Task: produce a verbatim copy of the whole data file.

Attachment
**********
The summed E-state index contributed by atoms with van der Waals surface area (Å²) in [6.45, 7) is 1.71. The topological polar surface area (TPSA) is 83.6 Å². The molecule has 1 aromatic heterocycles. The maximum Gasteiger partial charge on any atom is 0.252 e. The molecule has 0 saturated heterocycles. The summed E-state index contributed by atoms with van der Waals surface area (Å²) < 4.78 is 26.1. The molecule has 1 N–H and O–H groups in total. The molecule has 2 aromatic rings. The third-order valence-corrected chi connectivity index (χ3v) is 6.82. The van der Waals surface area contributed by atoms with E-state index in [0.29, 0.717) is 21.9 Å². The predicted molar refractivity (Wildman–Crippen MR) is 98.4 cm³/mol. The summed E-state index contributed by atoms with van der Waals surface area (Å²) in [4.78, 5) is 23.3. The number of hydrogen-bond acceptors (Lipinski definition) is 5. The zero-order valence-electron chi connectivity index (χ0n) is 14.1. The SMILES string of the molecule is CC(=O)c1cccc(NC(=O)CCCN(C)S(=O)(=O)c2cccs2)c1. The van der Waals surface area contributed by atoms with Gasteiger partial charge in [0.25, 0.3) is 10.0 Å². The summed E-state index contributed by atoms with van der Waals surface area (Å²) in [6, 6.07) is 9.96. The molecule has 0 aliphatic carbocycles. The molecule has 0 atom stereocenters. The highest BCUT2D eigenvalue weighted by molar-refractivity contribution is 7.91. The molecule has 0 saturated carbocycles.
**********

The summed E-state index contributed by atoms with van der Waals surface area (Å²) in [6.45, 7) is 1.71. The topological polar surface area (TPSA) is 83.6 Å². The molecule has 1 aromatic heterocycles. The maximum Gasteiger partial charge on any atom is 0.252 e. The molecule has 0 saturated heterocycles. The summed E-state index contributed by atoms with van der Waals surface area (Å²) < 4.78 is 26.1. The molecule has 1 N–H and O–H groups in total. The molecule has 2 aromatic rings. The third-order valence-corrected chi connectivity index (χ3v) is 6.82. The van der Waals surface area contributed by atoms with E-state index in [0.29, 0.717) is 21.9 Å². The predicted molar refractivity (Wildman–Crippen MR) is 98.4 cm³/mol. The summed E-state index contributed by atoms with van der Waals surface area (Å²) in [4.78, 5) is 23.3. The number of hydrogen-bond acceptors (Lipinski definition) is 5. The zero-order valence-electron chi connectivity index (χ0n) is 14.1. The SMILES string of the molecule is CC(=O)c1cccc(NC(=O)CCCN(C)S(=O)(=O)c2cccs2)c1. The van der Waals surface area contributed by atoms with Gasteiger partial charge in [0.25, 0.3) is 10.0 Å². The summed E-state index contributed by atoms with van der Waals surface area (Å²) in [6, 6.07) is 9.96. The molecule has 0 aliphatic carbocycles. The molecule has 0 atom stereocenters. The highest BCUT2D eigenvalue weighted by molar-refractivity contribution is 7.91. The molecule has 0 saturated carbocycles.